Immortals completes sale of Outlaws Overwatch League franchise - Dexerto

Immortals completes sale of Outlaws Overwatch League franchise

Published: 15/Nov/2019 2:09

by Isaac McIntyre


Immortals Gaming Club has confirmed the sale of their second Overwatch League franchise team the Houston Outlaws to Beasley Broadcast Group, a radio broadcasting organization with more than 65 stations across America.

Immortals acquired the Outlaws franchise following the purchase of Infinite Esports & Entertainment in June of this year. The overall sale cost $100 million, five times as much as Infinite originally paid to join Activision-Blizzard’s franchise competition.

Due to IGC’s ownership of another OWL entity, the Los Angeles Valiant, Blizzard ordered the collective gaming company to sell the Houston franchise. 

The move appeared complete in July, with real estate mogul Lee Zieben purchasing the Outlaws for a reported $40 million, according to ESPN. That agreement fell through for undisclosed reasons, however, leaving Beasley Broadcast Group free to purchase the competitive Overwatch team five months later.

According to Forbes, the November 14 deal transferring ownership of the Houston Outlaws from IGC to the Beasley Broadcast Group is worth $35 million.

Blizzard EntertainmentThe Outlaws will be adjusting to new management in the 2020 season.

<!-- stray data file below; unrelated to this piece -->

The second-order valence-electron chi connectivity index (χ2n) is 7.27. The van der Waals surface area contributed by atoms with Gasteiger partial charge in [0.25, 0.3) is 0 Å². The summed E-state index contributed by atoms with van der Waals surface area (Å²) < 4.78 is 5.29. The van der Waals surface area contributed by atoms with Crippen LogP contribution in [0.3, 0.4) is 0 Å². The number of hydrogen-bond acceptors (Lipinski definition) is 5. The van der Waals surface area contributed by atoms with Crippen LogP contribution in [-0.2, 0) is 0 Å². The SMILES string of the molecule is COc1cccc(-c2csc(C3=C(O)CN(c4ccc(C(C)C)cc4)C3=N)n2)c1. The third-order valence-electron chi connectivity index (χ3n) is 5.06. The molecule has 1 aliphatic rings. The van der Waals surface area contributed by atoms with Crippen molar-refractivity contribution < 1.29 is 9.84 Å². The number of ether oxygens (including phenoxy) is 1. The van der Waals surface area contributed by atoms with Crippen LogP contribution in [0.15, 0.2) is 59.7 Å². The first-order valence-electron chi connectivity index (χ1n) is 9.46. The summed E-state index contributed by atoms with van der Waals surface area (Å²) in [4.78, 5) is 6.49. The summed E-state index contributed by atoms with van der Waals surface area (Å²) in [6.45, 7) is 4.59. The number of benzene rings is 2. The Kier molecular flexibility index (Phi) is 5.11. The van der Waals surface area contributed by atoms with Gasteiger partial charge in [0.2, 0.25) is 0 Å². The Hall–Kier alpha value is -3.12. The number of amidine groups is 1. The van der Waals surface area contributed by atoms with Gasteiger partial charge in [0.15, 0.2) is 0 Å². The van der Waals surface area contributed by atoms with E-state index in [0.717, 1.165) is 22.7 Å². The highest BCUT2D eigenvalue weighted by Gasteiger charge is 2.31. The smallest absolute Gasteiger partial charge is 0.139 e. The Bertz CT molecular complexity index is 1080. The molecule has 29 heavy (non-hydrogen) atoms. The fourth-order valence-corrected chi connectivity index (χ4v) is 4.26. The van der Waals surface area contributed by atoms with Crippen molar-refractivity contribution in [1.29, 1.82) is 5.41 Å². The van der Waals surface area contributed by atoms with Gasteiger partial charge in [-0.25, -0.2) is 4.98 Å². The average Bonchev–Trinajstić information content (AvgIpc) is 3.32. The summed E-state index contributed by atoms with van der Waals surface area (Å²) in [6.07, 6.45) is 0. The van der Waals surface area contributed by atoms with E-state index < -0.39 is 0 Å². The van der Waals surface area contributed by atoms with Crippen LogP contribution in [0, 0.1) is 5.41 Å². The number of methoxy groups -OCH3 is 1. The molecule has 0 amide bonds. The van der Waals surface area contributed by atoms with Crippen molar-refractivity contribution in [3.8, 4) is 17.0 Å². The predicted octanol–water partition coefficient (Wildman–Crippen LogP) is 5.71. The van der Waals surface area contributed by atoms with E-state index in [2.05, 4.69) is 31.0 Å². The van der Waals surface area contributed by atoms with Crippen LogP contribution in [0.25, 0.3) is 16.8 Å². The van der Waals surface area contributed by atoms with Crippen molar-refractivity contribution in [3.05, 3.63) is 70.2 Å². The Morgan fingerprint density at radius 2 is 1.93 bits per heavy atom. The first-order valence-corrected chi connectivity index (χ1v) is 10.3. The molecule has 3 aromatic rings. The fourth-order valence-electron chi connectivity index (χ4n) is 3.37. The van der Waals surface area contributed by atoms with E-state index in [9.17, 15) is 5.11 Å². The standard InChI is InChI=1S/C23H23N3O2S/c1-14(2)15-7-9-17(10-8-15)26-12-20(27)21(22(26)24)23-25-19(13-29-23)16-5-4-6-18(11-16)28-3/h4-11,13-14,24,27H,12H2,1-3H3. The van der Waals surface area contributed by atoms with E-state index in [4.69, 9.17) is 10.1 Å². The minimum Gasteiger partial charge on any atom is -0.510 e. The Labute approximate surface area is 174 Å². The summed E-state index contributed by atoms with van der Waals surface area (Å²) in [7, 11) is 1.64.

The company’s chief executive officer Caroline Beasley confirmed that the Outlaws would still remain based in Texas, would retain its locale-based branding, and would “continue to represent the Houston, Austin, and San Antonio markets.”

“The Houston Outlaws represent a rare investment opportunity, as there are only 20 Overwatch League teams in the world, and the transaction partners Beasley with Blizzard Entertainment and its parent company, Activision Blizzard,” she explained.

“We look forward to initial contributions from this exciting development when the league’s third season begins in February.

“We believe the power of our media footprint, will allow us to build the value of the Outlaws franchise through a range of revenue sources, including ticket sales, advertising, sponsorship, licensing, e-commerce, and other partnerships.”

Blizzard EntertainmentThe Outlaws are one of the league’s twelve founding franchises.

This purchase isn’t Beasley’s first move in the esports market either — the radio conglomerate already owns investment shares in Renegades, which competes in Fortnite Battle Royale, Rocket League, Smite, Paladins, and Super Smash Bros.

The North American-based esports team is also expected to return to the competitive Counter-Strike circuit in the near future, following the high-profile sale of their Australian roster to Matthew ‘Nadeshot’ Haag’s 100 Thieves.

StarLadderRenegades competed in CS:GO until the recent sale of its roster.

Houston finished 7th in the OWL’s inaugural season, before regressing to finish 16th in 2019 with a 9-19 record. The team participated in this year’s Stage 3 playoffs, where they finished 5-8th after being ousted 3-0 by the Vancouver Titans.

The Outlaws will host their first homestand series on February 29 to March 1 at the Revention Music Center, as the league moves to home-and-away festival-like weekends for the 2020 season. They will face London Spitfire and Toronto Defiant.

With new owners, the Outlaws may look to dip into the open market to upgrade on their current playing roster and make an immediate impact in the league. Keep track of all the OWL offseason moves with Dexerto’s dedicated roster tracker.


Why an Overwatch 2 delay could be a blessing in disguise

Published: 17/Jan/2021 23:38 Updated: 17/Jan/2021 23:41

by Bill Cooney